Best Bets


Choreographed by Moses Pendleton and Cynthia Quinn

Off Broadway, Dance
Runs through 8.12.18
The Joyce Theater, 175 Eighth Avenue

by Ran Xia on 8.8.18

echo's narcissus momixSarah Nachbauer in Echo's Narcissus, from MOMIX. Photo by Charles Azzopardi.

 An anthology of MOMIX's works through the years, showcasing the company's ingenuity. 

The beauty of dance company MOMIX is rooted in their imitation of nature, from the grander schemes of the cosmos, to landscapes of the desert or the ocean, down to insects and flowers. They play with scale and perspective, and communicate for those whose voices cannot be translated into spoken language. Established in 1981 by dancer/choreographer Moses Pendleton, this ensemble of storytellers composes poetry with their bodies and reflects the best of what they see in the world to their audience. For this show, the company performs an anthology of their past work.

Against the backdrop of a starry sky, Pleiades opens the program with a trio of dancers each spinning a pair of long flexible poles with metal balls attached at the tips. They handle the seemingly simple props with agility and grace, and their circular motion brings the Seven Sisters of Taurus closer to us. The second piece, Tuu (possibly my personal favorite), is a genius feat of choreography that explores a perfect blend of fluid movement and stillness. The feminine and the masculine are equal parts in a harmonious whole. By contrast, Pole Dance is a captivating exploration of the lightness and agility of male bodies. The dancers use long poles to boost themselves up, and are at times suspended in the air for longer than you’d think humanly possible.

Dream Catcher celebrates the marriage of dance and design. The dancers are connected and elevated by a carefully engineered metal structure that resembles a three-dimensional dream catcher (designed by Alan Boeding). Precision is poetry in this piece of acrobatic choreography. Narcissus’ Echo is a "duet" featuring just one dancer: using a mirror on the surface of a slope, the piece tells the mythological story of Narcissus’ fatal fascination with his own reflection. The dancer (Sarah Nachbauer) completes the piece almost entirely in supine position, and the bodies separated by the surface of reflection are in constant proximity, yet never in contact.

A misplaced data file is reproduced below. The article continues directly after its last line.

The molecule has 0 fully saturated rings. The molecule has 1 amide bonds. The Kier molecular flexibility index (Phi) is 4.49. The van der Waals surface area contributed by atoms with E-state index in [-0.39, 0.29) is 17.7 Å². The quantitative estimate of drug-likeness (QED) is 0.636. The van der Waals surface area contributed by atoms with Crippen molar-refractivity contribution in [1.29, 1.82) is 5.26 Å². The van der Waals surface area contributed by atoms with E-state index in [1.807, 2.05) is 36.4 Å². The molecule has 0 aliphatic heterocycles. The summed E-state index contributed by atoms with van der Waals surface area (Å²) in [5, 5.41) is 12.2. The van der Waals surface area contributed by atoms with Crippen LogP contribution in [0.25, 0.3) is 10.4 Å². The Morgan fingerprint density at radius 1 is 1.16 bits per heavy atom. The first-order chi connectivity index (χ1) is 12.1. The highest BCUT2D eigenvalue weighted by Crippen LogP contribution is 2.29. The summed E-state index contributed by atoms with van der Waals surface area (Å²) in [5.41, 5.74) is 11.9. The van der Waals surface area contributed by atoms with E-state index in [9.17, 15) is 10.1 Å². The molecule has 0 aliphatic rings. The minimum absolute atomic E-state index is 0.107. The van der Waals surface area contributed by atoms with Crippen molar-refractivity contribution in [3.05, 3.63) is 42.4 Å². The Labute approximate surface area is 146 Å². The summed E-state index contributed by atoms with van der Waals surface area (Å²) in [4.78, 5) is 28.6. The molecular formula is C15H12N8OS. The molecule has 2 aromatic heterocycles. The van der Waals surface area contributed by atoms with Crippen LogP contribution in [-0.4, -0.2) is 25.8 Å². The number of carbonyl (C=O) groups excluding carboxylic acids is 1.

I've always admired the way MOMIX incorporates humor into their work. In Daddy Long Legs, Jonathan Eden, Jake Stainback, and Jason Williams are cowboys, each of whom has one leg on stilts. The result is a hilarious, delightful mini-Western. There’s also the finale, If You Need Some Body, where the company not-so-subtly pokes fun at the lack of personality in traditional ballet by swapping their dance partners with gangly mannequins.

The anthology is a true celebration of MOMIX’s creativity as a company. Their styles and aesthetics are a blend of Pilobolus (also co-founded by Moses Pendleton) and Mummenschanz. Their choreography is lyrical and classically appealing, but never shies away from using contemporary technology and design elements. Dance shows might sometimes seem daunting to people because of their abstract ways of storytelling, but there is little fear of that when it comes to MOMIX, whose creativity is crystal clear.

(MOMIX plays at the Joyce Theater, 175 Eighth Avenue, through August 12, 2018. The running time is 2 hours with one intermission. Performances are Tuesdays and Wednesdays at 7:30; Thursdays and Fridays at 8; Saturdays at 2 and 8; and Sundays at 2 and 7:30. Tickets are $26 – $66 and are available at or by calling 212-242-0800. For more information visit

 is choreographed by Moses Pendleton and Cynthia Quinn.

The company is Anthony Bocconi, Beau Campbell, Jennifer Chicheportiche, Samantha Chiesa, Nathaniel Davis, Greg DeArmond, Simona Di Tucci, Jonathan Eden, Seah Hagan, Catherine Jaeger, Lauren Jaeger, Sarah Nachbauer, Heather Magee Spilka, Jake Stainback, Jocelyn Wallace, and Jason Williams.